Jesus said to her, “I am the resurrection and the life. He who believes in Me, though he may die, he shall live. And whoever lives and believes in Me shall never die. Do you believe this?” - John 11:25-26

In our study on comforting the bereaved we saw that the only comfort scripture offers the believer (and it is tremendous!) is resurrection life. In the short term, it is hard to find joy in our troubles, but we must learn to see them as temporal. Paul faced terrible things and learned to think of them as only momentary discomforts which only enhanced his future resurrection life.

Are they Hebrews? So am I. Are they Israelites? So am I. Are they the seed of Abraham? So am I. Are they ministers of Christ?—I speak as a fool—I am more: in labors more abundant, in stripes above measure, in prisons more frequently, in deaths often. From the Jews five times I received forty stripes minus one. Three times I was beaten with rods; once I was stoned; three times I was shipwrecked; a night and a day I have been in the deep; in journeys often, in perils of waters, in perils of robbers, in perils of my own countrymen, in perils of the Gentiles, in perils in the city, in perils in the wilderness, in perils in the sea, in perils among false brethren; in weariness and toil, in sleeplessness often, in hunger and thirst, in fastings often, in cold and nakedness— besides the other things, what comes upon me daily: my deep concern for all the churches. Who is weak, and I am not weak? Who is made to stumble, and I do not burn with indignation?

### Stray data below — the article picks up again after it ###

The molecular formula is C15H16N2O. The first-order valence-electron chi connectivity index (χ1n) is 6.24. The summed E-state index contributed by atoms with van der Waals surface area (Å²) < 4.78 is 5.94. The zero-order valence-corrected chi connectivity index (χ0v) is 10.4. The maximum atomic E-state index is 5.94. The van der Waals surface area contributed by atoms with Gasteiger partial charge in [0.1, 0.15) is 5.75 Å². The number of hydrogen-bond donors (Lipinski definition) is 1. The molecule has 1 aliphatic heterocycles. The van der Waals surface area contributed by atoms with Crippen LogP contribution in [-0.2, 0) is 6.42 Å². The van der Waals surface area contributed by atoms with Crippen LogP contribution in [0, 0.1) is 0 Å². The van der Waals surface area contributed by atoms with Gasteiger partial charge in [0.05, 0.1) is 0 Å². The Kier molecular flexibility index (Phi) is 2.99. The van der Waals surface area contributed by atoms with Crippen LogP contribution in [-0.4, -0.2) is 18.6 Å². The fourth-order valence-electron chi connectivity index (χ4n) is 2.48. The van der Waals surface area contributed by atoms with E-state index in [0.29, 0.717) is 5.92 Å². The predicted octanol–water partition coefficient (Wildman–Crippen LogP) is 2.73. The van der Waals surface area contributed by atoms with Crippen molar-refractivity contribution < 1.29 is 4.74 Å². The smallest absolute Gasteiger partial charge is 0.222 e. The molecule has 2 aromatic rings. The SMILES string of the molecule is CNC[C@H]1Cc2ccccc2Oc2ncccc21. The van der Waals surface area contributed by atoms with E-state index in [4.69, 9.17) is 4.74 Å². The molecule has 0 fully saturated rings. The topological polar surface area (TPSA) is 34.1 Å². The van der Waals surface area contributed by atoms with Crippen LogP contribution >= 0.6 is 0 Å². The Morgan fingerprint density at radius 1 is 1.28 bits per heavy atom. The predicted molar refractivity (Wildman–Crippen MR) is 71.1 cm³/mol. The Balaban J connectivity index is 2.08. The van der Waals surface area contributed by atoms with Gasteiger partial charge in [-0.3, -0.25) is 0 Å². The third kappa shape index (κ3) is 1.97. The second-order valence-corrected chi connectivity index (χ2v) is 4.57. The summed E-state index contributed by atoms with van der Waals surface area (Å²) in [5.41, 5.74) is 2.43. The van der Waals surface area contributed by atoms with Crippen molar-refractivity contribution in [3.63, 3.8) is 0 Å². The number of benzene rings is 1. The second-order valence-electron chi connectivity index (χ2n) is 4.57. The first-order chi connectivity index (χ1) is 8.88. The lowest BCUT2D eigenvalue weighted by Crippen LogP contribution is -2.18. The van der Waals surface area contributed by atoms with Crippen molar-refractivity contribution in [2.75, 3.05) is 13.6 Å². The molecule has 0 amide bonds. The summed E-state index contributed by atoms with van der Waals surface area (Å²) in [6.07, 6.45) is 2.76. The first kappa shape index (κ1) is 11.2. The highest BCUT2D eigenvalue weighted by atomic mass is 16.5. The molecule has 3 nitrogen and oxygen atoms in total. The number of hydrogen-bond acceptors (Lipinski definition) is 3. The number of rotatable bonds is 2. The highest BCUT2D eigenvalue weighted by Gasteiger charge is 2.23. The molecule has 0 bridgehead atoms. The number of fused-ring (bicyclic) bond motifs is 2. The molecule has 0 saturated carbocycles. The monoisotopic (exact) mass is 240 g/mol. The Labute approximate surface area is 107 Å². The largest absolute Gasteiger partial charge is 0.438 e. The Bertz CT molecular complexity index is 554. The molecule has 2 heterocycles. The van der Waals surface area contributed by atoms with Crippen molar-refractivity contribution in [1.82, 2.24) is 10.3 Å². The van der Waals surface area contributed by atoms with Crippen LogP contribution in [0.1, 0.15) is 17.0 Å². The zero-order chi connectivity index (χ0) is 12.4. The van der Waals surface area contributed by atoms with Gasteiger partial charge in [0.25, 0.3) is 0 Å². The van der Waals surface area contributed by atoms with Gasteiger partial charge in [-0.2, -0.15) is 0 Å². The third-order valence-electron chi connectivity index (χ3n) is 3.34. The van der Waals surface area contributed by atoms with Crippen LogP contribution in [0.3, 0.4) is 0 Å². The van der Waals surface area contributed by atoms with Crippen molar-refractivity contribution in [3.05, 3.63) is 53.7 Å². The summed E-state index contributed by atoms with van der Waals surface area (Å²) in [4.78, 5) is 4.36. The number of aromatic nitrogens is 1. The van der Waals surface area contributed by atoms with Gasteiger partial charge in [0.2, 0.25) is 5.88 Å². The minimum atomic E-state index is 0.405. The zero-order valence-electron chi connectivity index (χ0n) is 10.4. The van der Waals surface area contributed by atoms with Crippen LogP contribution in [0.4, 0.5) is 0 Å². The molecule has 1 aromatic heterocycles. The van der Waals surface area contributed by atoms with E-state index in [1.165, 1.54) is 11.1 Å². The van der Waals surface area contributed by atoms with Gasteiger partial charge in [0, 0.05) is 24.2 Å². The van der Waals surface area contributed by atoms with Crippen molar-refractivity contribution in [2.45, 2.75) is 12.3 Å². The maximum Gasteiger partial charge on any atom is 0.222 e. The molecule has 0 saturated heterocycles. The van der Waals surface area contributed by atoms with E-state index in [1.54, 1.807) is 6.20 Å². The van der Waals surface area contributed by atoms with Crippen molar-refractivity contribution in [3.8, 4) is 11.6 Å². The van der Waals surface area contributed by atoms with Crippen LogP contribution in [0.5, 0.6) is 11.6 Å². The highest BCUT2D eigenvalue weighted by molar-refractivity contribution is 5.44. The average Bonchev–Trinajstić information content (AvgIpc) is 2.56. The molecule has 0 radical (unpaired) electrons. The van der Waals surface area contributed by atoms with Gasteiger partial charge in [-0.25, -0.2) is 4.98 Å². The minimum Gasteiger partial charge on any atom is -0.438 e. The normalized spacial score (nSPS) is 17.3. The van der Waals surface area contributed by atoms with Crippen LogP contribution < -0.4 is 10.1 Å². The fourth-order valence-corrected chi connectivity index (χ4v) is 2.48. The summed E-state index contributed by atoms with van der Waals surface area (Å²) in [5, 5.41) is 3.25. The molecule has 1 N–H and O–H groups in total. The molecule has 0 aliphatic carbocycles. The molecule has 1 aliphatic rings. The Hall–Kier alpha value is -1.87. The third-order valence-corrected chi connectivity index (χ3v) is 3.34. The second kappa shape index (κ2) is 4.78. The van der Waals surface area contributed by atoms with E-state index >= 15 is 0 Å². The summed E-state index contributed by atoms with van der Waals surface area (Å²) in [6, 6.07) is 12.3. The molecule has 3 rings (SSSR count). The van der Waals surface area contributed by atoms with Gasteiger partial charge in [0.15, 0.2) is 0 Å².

-2 Cor 11:22-29

This is what calls "light and momentary troubles"  in the same epistle. I am amazed and ashamed at how often I murmur and complain about my own momentary troubles (which pale in light of Paul's). So many around the world are risking all for Christ.

Our passage in 2 Cor 4, leads us into Paul's summation in 2 Cor 5. The context there, again, being the hope of resurrection.

For we know that if our earthly house, this tent, is destroyed, we have a building from God, a house not made with hands, eternal in the heavens. For in this we groan, earnestly desiring to be clothed with our habitation which is from heaven, if indeed, having been clothed, we shall not be found naked. For we who are in this tent groan, being burdened, not because we want to be unclothed, but further clothed, that mortality may be swallowed up by life. Now He who has prepared us for this very thing is God, who also has given us the Spirit as a guarantee. So we are always confident, knowing that while we are at home in the body we are absent from the Lord. For we walk by faith, not by sight. We are confident, yes, well pleased rather to be absent from the body and to be present with the Lord.